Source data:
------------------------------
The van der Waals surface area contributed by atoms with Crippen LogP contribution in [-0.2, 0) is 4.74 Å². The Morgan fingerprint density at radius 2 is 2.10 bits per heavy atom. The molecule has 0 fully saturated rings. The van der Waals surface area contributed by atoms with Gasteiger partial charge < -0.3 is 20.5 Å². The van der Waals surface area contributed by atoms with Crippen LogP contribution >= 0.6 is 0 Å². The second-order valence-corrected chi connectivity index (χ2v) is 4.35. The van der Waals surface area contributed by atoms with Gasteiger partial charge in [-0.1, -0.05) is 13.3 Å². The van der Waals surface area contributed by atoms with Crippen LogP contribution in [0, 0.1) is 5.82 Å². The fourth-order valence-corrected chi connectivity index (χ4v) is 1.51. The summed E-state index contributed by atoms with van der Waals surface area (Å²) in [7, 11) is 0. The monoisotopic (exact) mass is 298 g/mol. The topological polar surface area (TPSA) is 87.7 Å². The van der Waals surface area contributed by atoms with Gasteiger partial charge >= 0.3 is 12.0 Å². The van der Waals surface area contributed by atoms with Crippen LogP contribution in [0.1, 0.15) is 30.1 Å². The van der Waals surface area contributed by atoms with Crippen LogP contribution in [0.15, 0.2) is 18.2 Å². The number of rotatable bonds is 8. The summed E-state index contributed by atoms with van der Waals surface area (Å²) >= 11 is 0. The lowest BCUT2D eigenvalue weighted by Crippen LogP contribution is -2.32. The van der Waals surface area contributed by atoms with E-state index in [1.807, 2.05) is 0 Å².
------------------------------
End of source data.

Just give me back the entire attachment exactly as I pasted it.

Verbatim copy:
The van der Waals surface area contributed by atoms with Crippen LogP contribution in [-0.2, 0) is 4.74 Å². The Morgan fingerprint density at radius 2 is 2.10 bits per heavy atom. The molecule has 0 fully saturated rings. The van der Waals surface area contributed by atoms with Gasteiger partial charge < -0.3 is 20.5 Å². The van der Waals surface area contributed by atoms with Crippen LogP contribution >= 0.6 is 0 Å². The second-order valence-corrected chi connectivity index (χ2v) is 4.35. The van der Waals surface area contributed by atoms with Gasteiger partial charge in [-0.1, -0.05) is 13.3 Å². The van der Waals surface area contributed by atoms with Crippen LogP contribution in [0, 0.1) is 5.82 Å². The fourth-order valence-corrected chi connectivity index (χ4v) is 1.51. The summed E-state index contributed by atoms with van der Waals surface area (Å²) in [7, 11) is 0. The monoisotopic (exact) mass is 298 g/mol. The topological polar surface area (TPSA) is 87.7 Å². The van der Waals surface area contributed by atoms with Gasteiger partial charge >= 0.3 is 12.0 Å². The van der Waals surface area contributed by atoms with Crippen LogP contribution in [0.1, 0.15) is 30.1 Å². The van der Waals surface area contributed by atoms with Crippen LogP contribution in [0.15, 0.2) is 18.2 Å². The number of rotatable bonds is 8. The summed E-state index contributed by atoms with van der Waals surface area (Å²) >= 11 is 0. The lowest BCUT2D eigenvalue weighted by Crippen LogP contribution is -2.32. The van der Waals surface area contributed by atoms with E-state index in [1.807, 2.05) is 0 Å².